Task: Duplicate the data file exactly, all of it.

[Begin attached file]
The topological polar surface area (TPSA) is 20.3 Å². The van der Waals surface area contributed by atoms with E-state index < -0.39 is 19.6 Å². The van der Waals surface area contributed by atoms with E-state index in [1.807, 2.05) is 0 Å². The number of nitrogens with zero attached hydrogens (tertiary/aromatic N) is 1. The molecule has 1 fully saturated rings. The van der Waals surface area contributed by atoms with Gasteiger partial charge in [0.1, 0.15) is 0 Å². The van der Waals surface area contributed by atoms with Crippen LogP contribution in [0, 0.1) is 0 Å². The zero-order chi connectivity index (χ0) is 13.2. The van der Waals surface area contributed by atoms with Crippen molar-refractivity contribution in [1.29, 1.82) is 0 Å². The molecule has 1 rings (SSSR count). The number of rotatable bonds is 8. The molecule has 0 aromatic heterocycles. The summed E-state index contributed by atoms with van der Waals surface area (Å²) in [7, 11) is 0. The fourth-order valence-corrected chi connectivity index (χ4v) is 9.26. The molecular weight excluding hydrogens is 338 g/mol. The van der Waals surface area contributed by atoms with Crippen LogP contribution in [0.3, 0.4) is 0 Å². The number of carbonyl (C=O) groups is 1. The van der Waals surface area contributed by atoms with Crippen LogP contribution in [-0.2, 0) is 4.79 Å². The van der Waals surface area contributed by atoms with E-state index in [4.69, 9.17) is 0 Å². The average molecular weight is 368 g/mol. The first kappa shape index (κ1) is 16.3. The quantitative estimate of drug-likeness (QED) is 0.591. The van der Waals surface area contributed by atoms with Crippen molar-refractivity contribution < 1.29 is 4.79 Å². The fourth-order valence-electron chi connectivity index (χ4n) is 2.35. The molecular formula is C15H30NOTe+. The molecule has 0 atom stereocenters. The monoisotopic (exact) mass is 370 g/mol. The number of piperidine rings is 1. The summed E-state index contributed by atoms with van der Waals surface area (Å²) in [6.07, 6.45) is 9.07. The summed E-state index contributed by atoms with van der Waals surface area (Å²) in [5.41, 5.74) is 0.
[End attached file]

The topological polar surface area (TPSA) is 20.3 Å². The van der Waals surface area contributed by atoms with E-state index < -0.39 is 19.6 Å². The van der Waals surface area contributed by atoms with E-state index in [1.807, 2.05) is 0 Å². The number of nitrogens with zero attached hydrogens (tertiary/aromatic N) is 1. The molecule has 1 fully saturated rings. The van der Waals surface area contributed by atoms with Gasteiger partial charge in [0.1, 0.15) is 0 Å². The van der Waals surface area contributed by atoms with Crippen LogP contribution in [0, 0.1) is 0 Å². The zero-order chi connectivity index (χ0) is 13.2. The van der Waals surface area contributed by atoms with Crippen molar-refractivity contribution in [1.29, 1.82) is 0 Å². The molecule has 1 rings (SSSR count). The number of rotatable bonds is 8. The molecule has 0 aromatic heterocycles. The summed E-state index contributed by atoms with van der Waals surface area (Å²) in [7, 11) is 0. The fourth-order valence-corrected chi connectivity index (χ4v) is 9.26. The molecular weight excluding hydrogens is 338 g/mol. The van der Waals surface area contributed by atoms with Crippen LogP contribution in [0.3, 0.4) is 0 Å². The number of carbonyl (C=O) groups is 1. The van der Waals surface area contributed by atoms with Crippen LogP contribution in [-0.2, 0) is 4.79 Å². The van der Waals surface area contributed by atoms with E-state index in [4.69, 9.17) is 0 Å². The average molecular weight is 368 g/mol. The first kappa shape index (κ1) is 16.3. The quantitative estimate of drug-likeness (QED) is 0.591. The van der Waals surface area contributed by atoms with Crippen molar-refractivity contribution < 1.29 is 4.79 Å². The fourth-order valence-electron chi connectivity index (χ4n) is 2.35. The molecular formula is C15H30NOTe+. The molecule has 0 atom stereocenters. The monoisotopic (exact) mass is 370 g/mol. The number of piperidine rings is 1. The summed E-state index contributed by atoms with van der Waals surface area (Å²) in [6.07, 6.45) is 9.07. The summed E-state index contributed by atoms with van der Waals surface area (Å²) in [5.41, 5.74) is 0.